Custom Designed Fine Jewelry, Rare Gemstones, and Fine Art Gallery

Custom Designed FIne Jewelry & Art Gallery

Corneau Goldsmithing Jewelry Gallery is filled with one-of-a-kind, hand fabricated, custom designed jewelry. We also have a collection of gemstones available that can be the perfect addition to your jewelry masterpiece, 

Michael, a master-trained goldsmith, has more than just the experience, skill and training in hand crafting jewelry, he integrates his passion for creating jewelry with your ideas and visions

The Making of a Masterpiece

22k/18k hand fabricated Peacock Pendant. The piece is accented with two black opals from the Moonshine Field at Lightning Ridge as well as rubies, sapphires, natural Mississippi pearls and spessartite garnets. Designed and handmade by Michael Corneau, designer/craftsman. Photo by Jeff Scovil

22k/18k hand fabricated Peacock Pendant. The piece is accented with two black opals from the Moonshine Field at Lightning Ridge as well as rubies, sapphires, natural Mississippi pearls and spessartite garnets. Designed and handmade by Michael Corneau, designer/craftsman.

Photo by Jeff Scovil

The Making of a Masterpiece

- Written by Richard Wise author of The French Blue and Secrets Of The Gem Trade, The Connoisseur's Guide To Precious Gemstones.

What is art and is the work of the goldsmith an art at all or merely a craft?  This is an ancient debate.  Some would argue that the use of precious materials, as opposed to more mundane materials, such as paint and canvas disqualifies the metalsmith and his product from the status and stature of the fine artist.  Jewelry is all about the materials, gold, platinum, gemstones, design being viewed as a secondary concern.  The objective of the goldsmith, is to decorate the body and decoration is not art.

Its inspiration hails from the Art Nouveau Movement (1900-1910), with a design iconography that evolved out of the Arts & Crafts Movement, which paradoxically stressed the use of simple non-ostentatious materials and hand craftsmanship.  Like Arts & Crafts jewelry, Art Nouveau jewelry utilized naturalistic design,  but whereas Arts & Crafts practitioners emphasized the use of unusual and relatively mundane non-precious materials,  Art Nouveau eschewed the ideological and abandoned the mundane but retained the emphasis on the naturalistic embracing a more feminine, sensuous vocabulary partially through the use of precious materials.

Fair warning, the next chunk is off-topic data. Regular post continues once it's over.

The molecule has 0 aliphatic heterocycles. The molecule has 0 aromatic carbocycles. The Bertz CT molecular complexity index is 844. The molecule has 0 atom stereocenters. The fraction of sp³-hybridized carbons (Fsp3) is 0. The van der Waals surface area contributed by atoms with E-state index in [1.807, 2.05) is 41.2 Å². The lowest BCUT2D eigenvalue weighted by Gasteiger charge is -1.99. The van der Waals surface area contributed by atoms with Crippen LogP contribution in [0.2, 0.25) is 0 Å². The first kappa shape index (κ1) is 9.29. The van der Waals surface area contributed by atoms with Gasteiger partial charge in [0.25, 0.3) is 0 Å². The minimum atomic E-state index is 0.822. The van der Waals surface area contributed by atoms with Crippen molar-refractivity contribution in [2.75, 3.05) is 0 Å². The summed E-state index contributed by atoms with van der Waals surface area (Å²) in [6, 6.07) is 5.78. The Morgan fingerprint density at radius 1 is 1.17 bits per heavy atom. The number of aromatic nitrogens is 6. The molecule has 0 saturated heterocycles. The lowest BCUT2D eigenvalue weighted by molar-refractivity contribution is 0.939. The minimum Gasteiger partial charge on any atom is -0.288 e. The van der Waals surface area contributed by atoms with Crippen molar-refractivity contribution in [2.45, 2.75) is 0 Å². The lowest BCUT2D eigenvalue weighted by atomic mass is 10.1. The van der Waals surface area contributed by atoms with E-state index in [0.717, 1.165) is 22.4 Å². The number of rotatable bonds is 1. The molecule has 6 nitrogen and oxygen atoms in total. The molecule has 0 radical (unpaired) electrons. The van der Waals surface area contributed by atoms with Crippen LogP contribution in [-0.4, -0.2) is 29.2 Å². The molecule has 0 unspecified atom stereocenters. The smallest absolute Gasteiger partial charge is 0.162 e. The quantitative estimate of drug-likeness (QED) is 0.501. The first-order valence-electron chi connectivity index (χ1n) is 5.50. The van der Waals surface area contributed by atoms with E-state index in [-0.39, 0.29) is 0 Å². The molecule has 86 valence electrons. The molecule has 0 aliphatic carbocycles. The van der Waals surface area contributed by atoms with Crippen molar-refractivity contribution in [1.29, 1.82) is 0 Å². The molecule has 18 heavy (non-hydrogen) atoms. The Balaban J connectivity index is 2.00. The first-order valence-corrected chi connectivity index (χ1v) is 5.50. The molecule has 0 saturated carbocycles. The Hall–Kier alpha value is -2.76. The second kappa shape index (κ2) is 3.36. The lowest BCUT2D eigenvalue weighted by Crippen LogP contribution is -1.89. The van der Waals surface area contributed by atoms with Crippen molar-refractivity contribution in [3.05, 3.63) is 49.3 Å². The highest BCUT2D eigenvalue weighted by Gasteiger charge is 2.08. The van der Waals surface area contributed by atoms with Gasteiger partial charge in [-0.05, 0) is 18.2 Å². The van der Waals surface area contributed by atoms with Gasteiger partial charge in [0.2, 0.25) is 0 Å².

It is no mistake that the Art Nouveau Period parallels what has become known as The Gilded Age—neither saw anything wrong for sumptuous decoration for its own sake.  Plato reduced art to beauty.  Is decoration art or is it something else, I guess you will have to decide.

As is often the case, we began with a client, a magnificent pair of black opals and an idea.  We worked with the client over several months.  The following images illustrate far better than any words the development of the concept.

Birth of  A Concept

The concept began with a pair of black opals the two peacocks, a perennial part of the Art Nouveau design lexicon.  The peacock has been used as a symbol from the time of the ancient Greeks.  However, in this case, it seemed particularly useful as a naturalistic excuse to show off the the bird’s plumage using a rainbow of colored gemstones.

Accenting Color

Finding accents for gem opal is always a challenge.  Very few gemstones find a simpatico with opal.  In this case; ruby and blue sapphire worked very well, picking up the corresponding hues in the opals, but when it came to the orange tones in the opal, orange sapphire and diamond simply did not work. The only gemstone that the opal would accept was spessartite garnet.

PeacockGemLayout3.jpg

Setting the gems: Once the feathers have been dapped out and soldered together and the cast body has been finished and soldered to the tail, gem setting can begin, the method is known as thread and bead setting.Peacock Pendant: Micro view, all gems set.

by Richard W. Wise, G.G., A.S.G. ©2012 all rights reserved

Michael Corneau's custom designed jewelry pieces are now showcased in the October 13th opening at Peabody Museum of Art at Yale University.